July 14, 2016 Print

There is artistic and cultural value in maintaining historically significant buildings, but preservation efforts can also lead to public safety risks. Earthquakes threaten the older foundations and facades of heritage-designated buildings in New Zealand, explains “Deadly Heritage,” a recent joint report of Deloitte New Zealand and the New Zealand Initiative (NZI), an Atlas Network partner based in Wellington.

Local councils in New Zealand designate sites as “heritage buildings” that are deemed to have historical value, and the owners of heritage-listed buildings are responsible for the costs associated with renovating or strengthening them. These costs are typically higher than usual because any work done must respect the heritage character of the buildings. The owners are charged by law with providing a public good — a pleasant urban environment full of older buildings — yet they must personally shoulder the costs.

“We worked with Deloitte to produce a research note looking at heritage regulations and earthquake strengthening in Wellington,” said Eric Crampton, NZI head of research and one of the authors of the report. “We found a complicated mess of regulations, all of which impinge on owners’ rights to use their property as they see fit, but some of which are justifiable. If a building falls over in an earthquake and injures or kills people on the sidewalk outside, New Zealand’s legal system makes it difficult for those victims or their families to seek proper compensation for their loss. Regulations mandating earthquake strengthening then help to protect passers-by. But that strengthening work is made far more difficult than it needs to be for owners of heritage buildings.”

In their analysis of a few notable cases, NZI and Deloitte identified specific causes for concern. Navigating the labyrinth of regulations, however, increases the time needed to finish truly necessary work on the buildings.

“Heritage overlays on neighbourhoods in Auckland looked like they were materially contributing to housing shortages in Auckland by preventing developers from putting up terraced housing in desirable suburbs close to downtown, but those too were just one of many silly things Auckland Council was doing to cause a housing shortage,” Crampton said. “The Christchurch earthquakes showed that things were a bit worse than that. After the 2010 earthquake, owners of listed buildings could not fix or demolish buildings quickly enough.”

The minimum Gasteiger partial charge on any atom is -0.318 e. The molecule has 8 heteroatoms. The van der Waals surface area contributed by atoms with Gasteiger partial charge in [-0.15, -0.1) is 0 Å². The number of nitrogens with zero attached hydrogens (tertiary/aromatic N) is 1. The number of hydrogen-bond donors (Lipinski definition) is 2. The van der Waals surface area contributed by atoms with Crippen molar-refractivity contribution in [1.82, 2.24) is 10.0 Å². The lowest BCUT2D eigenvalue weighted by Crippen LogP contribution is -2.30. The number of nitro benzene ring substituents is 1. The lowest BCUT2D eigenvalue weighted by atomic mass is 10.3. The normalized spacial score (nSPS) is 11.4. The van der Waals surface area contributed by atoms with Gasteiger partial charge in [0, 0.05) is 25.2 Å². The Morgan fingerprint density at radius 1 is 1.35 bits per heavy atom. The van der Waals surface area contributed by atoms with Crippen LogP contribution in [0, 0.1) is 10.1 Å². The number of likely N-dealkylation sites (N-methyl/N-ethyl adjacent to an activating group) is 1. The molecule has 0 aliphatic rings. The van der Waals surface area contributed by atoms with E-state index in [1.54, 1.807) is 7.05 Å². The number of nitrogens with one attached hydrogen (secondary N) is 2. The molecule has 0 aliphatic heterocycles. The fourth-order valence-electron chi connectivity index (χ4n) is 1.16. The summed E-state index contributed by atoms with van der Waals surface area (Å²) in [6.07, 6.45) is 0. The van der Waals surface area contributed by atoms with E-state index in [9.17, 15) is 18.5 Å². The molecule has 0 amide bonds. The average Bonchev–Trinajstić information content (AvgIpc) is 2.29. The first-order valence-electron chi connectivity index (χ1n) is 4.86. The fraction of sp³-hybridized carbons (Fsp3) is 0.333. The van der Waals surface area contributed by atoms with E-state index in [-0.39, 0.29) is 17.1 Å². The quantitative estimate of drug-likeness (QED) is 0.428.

When this morass of regulation causes delays in safety renovations and demolitions, it puts the public at an extended risk. Earthquakes are, by nature, unpredictable.

“Months of consenting processes were needed to make sure that heritage values were given ‘appropriate’ consideration,” Crampton said. “Unfortunately, the February 2011 earthquake happened faster than Christchurch’s consenting processes, and a building that the owner wanted to demolish because it was unsafe wound up falling on a bus. The only survivor was a friend of mine who lectures at Lincoln University. People died because some heritage bureaucrat decided that some older brick buildings of dubious heritage value could not be demolished when the owner wanted to demolish them.”

The report recommends having local councils appoint an engineer to assist owners of heritage-listed buildings during their process of complying with regulations, thereby shifting the burden of cost from the shoulders of building owners to those who are inclined to make public donations toward heritage preservation as a part of local council budgets.

“More fundamentally, this is only one example of what happens when councils and governments can do things through regulation rather than through on-budget expenditure,” Crampton said. “If heritage preservation had to have an annual line-item in the city’s budget, councils would be forced to make hard choices about which buildings are the most important to protect. There is then a real constraint and real trade-offs. When councils can instead impose those costs on others simply by listing the building on the district plan, there is no budget constraint and councils can be very prolific in their listing decisions, with little consideration of the cost then imposed on owners. In the absence of the kind of regulatory budgeting measures that the Mercatus Center in Virginia has been calling for, it will always be easier for governments to foist costs on the private sector through regulation. ... We are optimistic that we have shifted Council’s thinking in this area and hopeful to see action after the coming Council elections.”